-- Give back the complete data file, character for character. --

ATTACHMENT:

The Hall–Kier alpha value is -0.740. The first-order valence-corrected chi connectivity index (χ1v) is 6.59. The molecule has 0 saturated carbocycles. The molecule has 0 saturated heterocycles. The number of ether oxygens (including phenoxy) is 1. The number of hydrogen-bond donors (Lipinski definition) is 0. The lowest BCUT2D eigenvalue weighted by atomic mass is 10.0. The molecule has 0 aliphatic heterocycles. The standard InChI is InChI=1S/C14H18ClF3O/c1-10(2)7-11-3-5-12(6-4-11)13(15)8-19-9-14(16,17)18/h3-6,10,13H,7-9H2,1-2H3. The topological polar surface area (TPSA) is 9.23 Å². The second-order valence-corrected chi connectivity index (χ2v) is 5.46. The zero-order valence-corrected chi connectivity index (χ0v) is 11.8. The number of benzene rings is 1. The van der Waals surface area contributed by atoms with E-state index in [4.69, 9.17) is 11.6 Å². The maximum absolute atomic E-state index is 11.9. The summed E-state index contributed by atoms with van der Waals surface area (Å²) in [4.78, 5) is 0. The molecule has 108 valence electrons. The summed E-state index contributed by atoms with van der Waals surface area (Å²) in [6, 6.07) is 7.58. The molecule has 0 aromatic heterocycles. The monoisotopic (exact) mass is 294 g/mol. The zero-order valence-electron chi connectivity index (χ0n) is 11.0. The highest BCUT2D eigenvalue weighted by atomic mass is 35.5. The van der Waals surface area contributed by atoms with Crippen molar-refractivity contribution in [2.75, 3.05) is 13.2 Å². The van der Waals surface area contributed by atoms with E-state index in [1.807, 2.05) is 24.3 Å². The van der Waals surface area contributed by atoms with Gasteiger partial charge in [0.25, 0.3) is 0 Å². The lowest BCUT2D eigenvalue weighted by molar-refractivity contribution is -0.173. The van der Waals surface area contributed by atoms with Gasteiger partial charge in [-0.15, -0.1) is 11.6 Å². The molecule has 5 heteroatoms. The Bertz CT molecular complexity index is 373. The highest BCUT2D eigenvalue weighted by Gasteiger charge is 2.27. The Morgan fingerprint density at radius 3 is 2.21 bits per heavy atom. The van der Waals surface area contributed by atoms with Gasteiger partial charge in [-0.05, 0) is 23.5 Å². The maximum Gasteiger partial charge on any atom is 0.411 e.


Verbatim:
The Hall–Kier alpha value is -0.740. The first-order valence-corrected chi connectivity index (χ1v) is 6.59. The molecule has 0 saturated carbocycles. The molecule has 0 saturated heterocycles. The number of ether oxygens (including phenoxy) is 1. The number of hydrogen-bond donors (Lipinski definition) is 0. The lowest BCUT2D eigenvalue weighted by atomic mass is 10.0. The molecule has 0 aliphatic heterocycles. The standard InChI is InChI=1S/C14H18ClF3O/c1-10(2)7-11-3-5-12(6-4-11)13(15)8-19-9-14(16,17)18/h3-6,10,13H,7-9H2,1-2H3. The topological polar surface area (TPSA) is 9.23 Å². The second-order valence-corrected chi connectivity index (χ2v) is 5.46. The zero-order valence-corrected chi connectivity index (χ0v) is 11.8. The number of benzene rings is 1. The van der Waals surface area contributed by atoms with E-state index in [4.69, 9.17) is 11.6 Å². The maximum absolute atomic E-state index is 11.9. The summed E-state index contributed by atoms with van der Waals surface area (Å²) in [4.78, 5) is 0. The molecule has 108 valence electrons. The summed E-state index contributed by atoms with van der Waals surface area (Å²) in [6, 6.07) is 7.58. The molecule has 0 aromatic heterocycles. The monoisotopic (exact) mass is 294 g/mol. The zero-order valence-electron chi connectivity index (χ0n) is 11.0. The highest BCUT2D eigenvalue weighted by atomic mass is 35.5. The van der Waals surface area contributed by atoms with Crippen molar-refractivity contribution in [2.75, 3.05) is 13.2 Å². The van der Waals surface area contributed by atoms with E-state index in [1.807, 2.05) is 24.3 Å². The van der Waals surface area contributed by atoms with Gasteiger partial charge in [0.25, 0.3) is 0 Å². The lowest BCUT2D eigenvalue weighted by molar-refractivity contribution is -0.173. The van der Waals surface area contributed by atoms with Gasteiger partial charge in [-0.15, -0.1) is 11.6 Å². The molecule has 5 heteroatoms. The Bertz CT molecular complexity index is 373. The highest BCUT2D eigenvalue weighted by Gasteiger charge is 2.27. The Morgan fingerprint density at radius 3 is 2.21 bits per heavy atom. The van der Waals surface area contributed by atoms with Gasteiger partial charge in [-0.05, 0) is 23.5 Å². The maximum Gasteiger partial charge on any atom is 0.411 e.